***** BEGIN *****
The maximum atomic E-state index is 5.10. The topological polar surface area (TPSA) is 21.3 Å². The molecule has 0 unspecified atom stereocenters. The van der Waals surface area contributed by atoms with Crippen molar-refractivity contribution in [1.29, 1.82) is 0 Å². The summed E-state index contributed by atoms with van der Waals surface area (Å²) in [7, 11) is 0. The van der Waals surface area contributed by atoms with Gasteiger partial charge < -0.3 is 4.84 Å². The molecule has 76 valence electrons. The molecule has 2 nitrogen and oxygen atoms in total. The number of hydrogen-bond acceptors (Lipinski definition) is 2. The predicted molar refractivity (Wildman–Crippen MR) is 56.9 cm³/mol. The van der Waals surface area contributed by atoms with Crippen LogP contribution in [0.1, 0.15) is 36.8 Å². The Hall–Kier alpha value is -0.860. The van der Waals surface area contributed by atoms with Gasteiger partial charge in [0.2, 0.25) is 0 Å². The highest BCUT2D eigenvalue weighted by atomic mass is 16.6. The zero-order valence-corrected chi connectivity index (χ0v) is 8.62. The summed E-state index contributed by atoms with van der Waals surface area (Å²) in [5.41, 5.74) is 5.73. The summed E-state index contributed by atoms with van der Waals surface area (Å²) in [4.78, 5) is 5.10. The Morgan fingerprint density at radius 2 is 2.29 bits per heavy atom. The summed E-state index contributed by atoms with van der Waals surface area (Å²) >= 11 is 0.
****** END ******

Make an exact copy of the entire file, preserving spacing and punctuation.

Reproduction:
The maximum atomic E-state index is 5.10. The topological polar surface area (TPSA) is 21.3 Å². The molecule has 0 unspecified atom stereocenters. The van der Waals surface area contributed by atoms with Crippen molar-refractivity contribution in [1.29, 1.82) is 0 Å². The summed E-state index contributed by atoms with van der Waals surface area (Å²) in [7, 11) is 0. The van der Waals surface area contributed by atoms with Gasteiger partial charge < -0.3 is 4.84 Å². The molecule has 76 valence electrons. The molecule has 2 nitrogen and oxygen atoms in total. The number of hydrogen-bond acceptors (Lipinski definition) is 2. The predicted molar refractivity (Wildman–Crippen MR) is 56.9 cm³/mol. The van der Waals surface area contributed by atoms with Crippen LogP contribution in [0.1, 0.15) is 36.8 Å². The Hall–Kier alpha value is -0.860. The van der Waals surface area contributed by atoms with Gasteiger partial charge in [0.2, 0.25) is 0 Å². The highest BCUT2D eigenvalue weighted by atomic mass is 16.6. The zero-order valence-corrected chi connectivity index (χ0v) is 8.62. The summed E-state index contributed by atoms with van der Waals surface area (Å²) in [5.41, 5.74) is 5.73. The summed E-state index contributed by atoms with van der Waals surface area (Å²) in [4.78, 5) is 5.10. The Morgan fingerprint density at radius 2 is 2.29 bits per heavy atom. The summed E-state index contributed by atoms with van der Waals surface area (Å²) >= 11 is 0.